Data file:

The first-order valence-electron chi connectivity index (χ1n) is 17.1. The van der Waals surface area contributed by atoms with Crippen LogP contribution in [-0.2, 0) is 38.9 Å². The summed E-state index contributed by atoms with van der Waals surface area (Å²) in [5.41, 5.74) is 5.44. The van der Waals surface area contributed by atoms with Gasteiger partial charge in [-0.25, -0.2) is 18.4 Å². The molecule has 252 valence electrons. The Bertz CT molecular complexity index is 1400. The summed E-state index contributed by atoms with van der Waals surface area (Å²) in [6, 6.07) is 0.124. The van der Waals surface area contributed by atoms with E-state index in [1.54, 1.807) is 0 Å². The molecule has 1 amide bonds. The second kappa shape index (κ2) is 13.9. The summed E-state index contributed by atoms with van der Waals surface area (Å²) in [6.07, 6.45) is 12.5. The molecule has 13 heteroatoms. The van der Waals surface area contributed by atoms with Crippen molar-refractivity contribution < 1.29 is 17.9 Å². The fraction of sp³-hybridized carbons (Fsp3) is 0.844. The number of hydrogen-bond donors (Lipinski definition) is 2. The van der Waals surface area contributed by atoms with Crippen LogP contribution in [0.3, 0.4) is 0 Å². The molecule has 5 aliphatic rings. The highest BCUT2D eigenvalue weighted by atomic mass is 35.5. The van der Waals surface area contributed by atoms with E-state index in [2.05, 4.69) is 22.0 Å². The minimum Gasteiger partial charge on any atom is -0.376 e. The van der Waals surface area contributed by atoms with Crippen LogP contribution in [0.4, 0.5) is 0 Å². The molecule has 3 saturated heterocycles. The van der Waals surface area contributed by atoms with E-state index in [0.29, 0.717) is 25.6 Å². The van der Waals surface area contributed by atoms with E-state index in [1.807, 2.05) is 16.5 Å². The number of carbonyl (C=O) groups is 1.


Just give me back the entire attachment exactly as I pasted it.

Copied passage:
The first-order valence-electron chi connectivity index (χ1n) is 17.1. The van der Waals surface area contributed by atoms with Crippen LogP contribution in [-0.2, 0) is 38.9 Å². The summed E-state index contributed by atoms with van der Waals surface area (Å²) in [5.41, 5.74) is 5.44. The van der Waals surface area contributed by atoms with Gasteiger partial charge in [-0.25, -0.2) is 18.4 Å². The molecule has 252 valence electrons. The Bertz CT molecular complexity index is 1400. The summed E-state index contributed by atoms with van der Waals surface area (Å²) in [6, 6.07) is 0.124. The van der Waals surface area contributed by atoms with E-state index in [1.54, 1.807) is 0 Å². The molecule has 1 amide bonds. The second kappa shape index (κ2) is 13.9. The summed E-state index contributed by atoms with van der Waals surface area (Å²) in [6.07, 6.45) is 12.5. The molecule has 13 heteroatoms. The van der Waals surface area contributed by atoms with Crippen molar-refractivity contribution < 1.29 is 17.9 Å². The fraction of sp³-hybridized carbons (Fsp3) is 0.844. The number of hydrogen-bond donors (Lipinski definition) is 2. The van der Waals surface area contributed by atoms with Crippen LogP contribution in [0.3, 0.4) is 0 Å². The molecule has 5 aliphatic rings. The highest BCUT2D eigenvalue weighted by atomic mass is 35.5. The van der Waals surface area contributed by atoms with E-state index in [2.05, 4.69) is 22.0 Å². The minimum Gasteiger partial charge on any atom is -0.376 e. The van der Waals surface area contributed by atoms with Crippen LogP contribution in [0.4, 0.5) is 0 Å². The molecule has 3 saturated heterocycles. The van der Waals surface area contributed by atoms with E-state index in [0.29, 0.717) is 25.6 Å². The van der Waals surface area contributed by atoms with E-state index in [1.807, 2.05) is 16.5 Å². The number of carbonyl (C=O) groups is 1.